July 20, 2009 Could straw houses be the buildings of the future? That’s what researchers at the University of Bath will be testing this summer by constructing a “BaleHaus” made of prefabricated straw bale and hemp cladding panels on campus.
Straw is the ultimate environmentally-friendly building material since it is renewable and is a by-product of farming.
The crop used for the straw can be grown locally, and because it absorbs carbon dioxide as it grows, buildings made from it can be seen as having zero, or even a negative carbon footprint.
Also, due to its high insulating properties, houses made of straw bales need almost no conventional heating, keeping running costs low and minimising environmental impact.
The research team will be assessing straw bales and hemp as building materials so that they can be used more widely in the building industry for housing, helping the UK achieve its targets for reducing carbon emissions.
The two storey BaleHaus to be built on campus will be made using ‘ModCell’ - pre-fabricated panels consisting of a wooden structural frame infilled with straw bales or hemp and rendered with a breathable lime-based system.
ModCell is the creation of White Design in Bristol and Integral Structural Design in Bath. Other partners on the research project are Agrifibre Technologies, Lime Technology, Eurban, the Centre for Window & Cladding Technology and Willmott Dixon.
All the wall panels used for the ground floor of the Grand Designs house are being reused for the BaleHaus at Bath.
Professor Pete Walker, Director of the BRE Centre in Innovative Construction Materials at the University of Bath, said: “Up to this point straw bales have not really been seen as a credible building material by much of the industry, even though straw has always been used in building for centuries, and straw bales have been used for about 100 years.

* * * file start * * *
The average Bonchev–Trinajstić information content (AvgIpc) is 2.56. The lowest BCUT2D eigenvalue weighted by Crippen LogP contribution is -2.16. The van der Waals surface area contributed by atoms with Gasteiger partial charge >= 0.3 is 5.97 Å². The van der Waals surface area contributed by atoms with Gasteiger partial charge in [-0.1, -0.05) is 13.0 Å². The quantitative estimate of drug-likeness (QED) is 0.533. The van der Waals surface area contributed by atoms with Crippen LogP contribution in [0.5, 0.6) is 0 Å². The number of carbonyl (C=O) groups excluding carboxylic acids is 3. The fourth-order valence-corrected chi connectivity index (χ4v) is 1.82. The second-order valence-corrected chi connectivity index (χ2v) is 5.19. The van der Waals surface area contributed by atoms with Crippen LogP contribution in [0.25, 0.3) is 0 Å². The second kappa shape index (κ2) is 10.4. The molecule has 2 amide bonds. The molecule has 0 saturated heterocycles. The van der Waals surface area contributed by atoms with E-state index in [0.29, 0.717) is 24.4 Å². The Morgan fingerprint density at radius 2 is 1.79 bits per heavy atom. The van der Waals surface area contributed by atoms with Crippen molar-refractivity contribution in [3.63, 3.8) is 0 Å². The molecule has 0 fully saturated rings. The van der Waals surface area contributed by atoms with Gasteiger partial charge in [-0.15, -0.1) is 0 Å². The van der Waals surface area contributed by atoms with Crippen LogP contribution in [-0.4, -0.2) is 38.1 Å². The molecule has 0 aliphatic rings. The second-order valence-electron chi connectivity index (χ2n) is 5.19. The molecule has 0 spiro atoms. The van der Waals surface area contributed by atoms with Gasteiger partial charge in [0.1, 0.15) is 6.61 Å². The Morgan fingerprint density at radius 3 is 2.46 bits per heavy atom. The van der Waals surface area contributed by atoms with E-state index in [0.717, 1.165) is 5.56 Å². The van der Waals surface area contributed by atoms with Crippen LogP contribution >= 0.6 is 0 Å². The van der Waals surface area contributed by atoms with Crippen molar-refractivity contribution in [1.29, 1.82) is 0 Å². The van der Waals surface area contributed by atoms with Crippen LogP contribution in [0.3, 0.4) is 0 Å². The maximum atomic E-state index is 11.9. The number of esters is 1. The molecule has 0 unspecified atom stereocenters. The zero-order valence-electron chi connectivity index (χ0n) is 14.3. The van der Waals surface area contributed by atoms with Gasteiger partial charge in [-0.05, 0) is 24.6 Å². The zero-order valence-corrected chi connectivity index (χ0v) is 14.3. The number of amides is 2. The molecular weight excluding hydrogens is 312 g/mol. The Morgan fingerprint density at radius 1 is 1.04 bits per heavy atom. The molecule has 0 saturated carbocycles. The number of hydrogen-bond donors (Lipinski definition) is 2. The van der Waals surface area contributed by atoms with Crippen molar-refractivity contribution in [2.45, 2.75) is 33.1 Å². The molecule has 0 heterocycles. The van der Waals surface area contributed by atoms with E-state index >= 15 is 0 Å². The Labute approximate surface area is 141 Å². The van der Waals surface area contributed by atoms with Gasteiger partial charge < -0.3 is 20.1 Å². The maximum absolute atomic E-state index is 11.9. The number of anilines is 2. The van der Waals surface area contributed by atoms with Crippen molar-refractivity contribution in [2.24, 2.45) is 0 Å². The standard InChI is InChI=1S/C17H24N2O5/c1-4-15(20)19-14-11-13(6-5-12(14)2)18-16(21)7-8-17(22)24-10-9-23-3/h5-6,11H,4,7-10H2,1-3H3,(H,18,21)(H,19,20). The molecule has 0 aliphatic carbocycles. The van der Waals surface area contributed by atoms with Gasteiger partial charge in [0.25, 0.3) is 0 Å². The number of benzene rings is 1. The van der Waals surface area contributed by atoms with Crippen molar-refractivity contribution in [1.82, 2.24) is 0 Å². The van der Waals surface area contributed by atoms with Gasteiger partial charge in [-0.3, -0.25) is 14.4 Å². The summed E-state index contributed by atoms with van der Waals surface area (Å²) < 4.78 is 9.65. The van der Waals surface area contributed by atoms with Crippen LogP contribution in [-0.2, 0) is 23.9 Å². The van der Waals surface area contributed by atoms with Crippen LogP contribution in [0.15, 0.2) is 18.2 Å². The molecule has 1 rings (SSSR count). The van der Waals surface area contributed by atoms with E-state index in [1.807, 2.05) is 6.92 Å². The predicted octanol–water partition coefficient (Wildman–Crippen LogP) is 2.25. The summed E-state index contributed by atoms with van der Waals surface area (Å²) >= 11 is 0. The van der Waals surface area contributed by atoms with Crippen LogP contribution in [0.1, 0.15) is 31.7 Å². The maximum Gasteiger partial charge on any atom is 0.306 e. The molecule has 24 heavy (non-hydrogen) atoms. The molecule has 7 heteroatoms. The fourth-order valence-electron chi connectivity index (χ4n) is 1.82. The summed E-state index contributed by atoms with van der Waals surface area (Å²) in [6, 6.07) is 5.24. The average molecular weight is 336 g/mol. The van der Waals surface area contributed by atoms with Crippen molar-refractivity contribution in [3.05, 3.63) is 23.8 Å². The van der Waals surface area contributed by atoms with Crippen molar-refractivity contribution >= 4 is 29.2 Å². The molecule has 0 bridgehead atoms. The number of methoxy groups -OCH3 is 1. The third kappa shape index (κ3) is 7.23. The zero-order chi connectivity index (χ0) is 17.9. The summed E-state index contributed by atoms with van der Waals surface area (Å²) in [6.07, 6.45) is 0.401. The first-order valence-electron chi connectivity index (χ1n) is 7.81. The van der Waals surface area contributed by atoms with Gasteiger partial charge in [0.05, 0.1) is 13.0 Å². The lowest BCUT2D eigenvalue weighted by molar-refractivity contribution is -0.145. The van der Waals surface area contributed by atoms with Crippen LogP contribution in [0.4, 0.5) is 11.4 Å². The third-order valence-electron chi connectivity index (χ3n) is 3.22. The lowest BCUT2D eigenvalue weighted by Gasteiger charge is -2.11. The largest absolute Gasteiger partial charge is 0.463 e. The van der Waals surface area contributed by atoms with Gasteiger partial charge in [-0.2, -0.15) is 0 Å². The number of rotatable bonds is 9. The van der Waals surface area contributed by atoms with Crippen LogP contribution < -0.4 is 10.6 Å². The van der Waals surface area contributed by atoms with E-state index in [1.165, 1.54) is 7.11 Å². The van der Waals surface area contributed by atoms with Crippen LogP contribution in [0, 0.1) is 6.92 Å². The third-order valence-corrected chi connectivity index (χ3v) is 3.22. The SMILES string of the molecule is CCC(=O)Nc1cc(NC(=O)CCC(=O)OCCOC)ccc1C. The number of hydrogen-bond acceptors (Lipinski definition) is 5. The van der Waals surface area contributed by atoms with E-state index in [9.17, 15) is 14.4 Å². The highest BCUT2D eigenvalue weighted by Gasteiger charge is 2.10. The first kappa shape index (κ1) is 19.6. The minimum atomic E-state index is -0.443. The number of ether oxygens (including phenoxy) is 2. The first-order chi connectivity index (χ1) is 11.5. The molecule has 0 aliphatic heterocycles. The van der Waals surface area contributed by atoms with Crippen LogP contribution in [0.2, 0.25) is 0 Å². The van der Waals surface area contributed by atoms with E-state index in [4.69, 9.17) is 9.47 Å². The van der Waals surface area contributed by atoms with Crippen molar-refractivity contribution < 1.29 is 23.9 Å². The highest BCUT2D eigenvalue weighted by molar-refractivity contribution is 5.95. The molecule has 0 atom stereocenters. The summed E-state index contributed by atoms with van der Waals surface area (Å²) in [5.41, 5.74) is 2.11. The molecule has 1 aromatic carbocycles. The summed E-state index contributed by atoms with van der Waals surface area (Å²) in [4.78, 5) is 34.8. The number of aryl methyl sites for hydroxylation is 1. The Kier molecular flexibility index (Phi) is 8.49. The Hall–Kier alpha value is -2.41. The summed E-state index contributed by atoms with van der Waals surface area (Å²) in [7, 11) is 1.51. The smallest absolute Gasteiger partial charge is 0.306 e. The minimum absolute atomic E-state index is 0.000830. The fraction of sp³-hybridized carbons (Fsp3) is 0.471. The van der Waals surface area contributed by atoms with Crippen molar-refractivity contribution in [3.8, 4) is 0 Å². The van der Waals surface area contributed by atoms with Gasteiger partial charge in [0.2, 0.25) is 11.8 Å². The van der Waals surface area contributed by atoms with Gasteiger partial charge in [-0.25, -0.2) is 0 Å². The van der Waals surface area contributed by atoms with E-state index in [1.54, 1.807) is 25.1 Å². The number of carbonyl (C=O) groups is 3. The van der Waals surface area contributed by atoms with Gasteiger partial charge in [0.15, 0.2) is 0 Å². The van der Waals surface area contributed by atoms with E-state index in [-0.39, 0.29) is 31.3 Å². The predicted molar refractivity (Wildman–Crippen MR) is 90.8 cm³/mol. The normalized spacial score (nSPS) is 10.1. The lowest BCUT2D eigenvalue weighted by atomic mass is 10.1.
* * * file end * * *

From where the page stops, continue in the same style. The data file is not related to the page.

“Straw bales are an agricultural by-product and the material can be re-grown so is totally sustainable and renewable. The straw can be grown on a farm that is local to the construction site which saves on transport and minimises the carbon footprint of the building.
“Standard bales are 450 mm thick and provide very high levels of insulation so you need very little additional heating.”
The BaleHaus at Bath, due to be completed in the late summer, will be monitored for a year for its insulating properties, humidity levels, air tightness and sound insulation qualities.
Dr Katharine Beadle, the principle researcher on the project, explained: “We’re putting sensors into the walls to monitor temperature and humidity levels, and using technology to simulate the heat and moisture generated by people.”
Craig White, Director of White Design and ModCell said: “The Zero Carbon Housing challenge the industry faces is not going to be met with conventional design and materials.
“BaleHaus at Bath is an entirely new and renewable way to construct homes fit for the challenge.
“Made from natural materials that are beautiful, affordable and sustainable, BaleHaus is a living, breathing home that is cool in summer and warm in winter, helps families reduce their CO2 footprint without compromising how they choose to live their lives and sets a new and very different benchmark for sustainable homes in the 21st century.”
From 20 July people will be able to log on to http://www.bath.ac.uk/features/balehaus/strawcam to watch the progress of the build via “Strawcam”.
The research project is part funded by the Technology Strategy Board.
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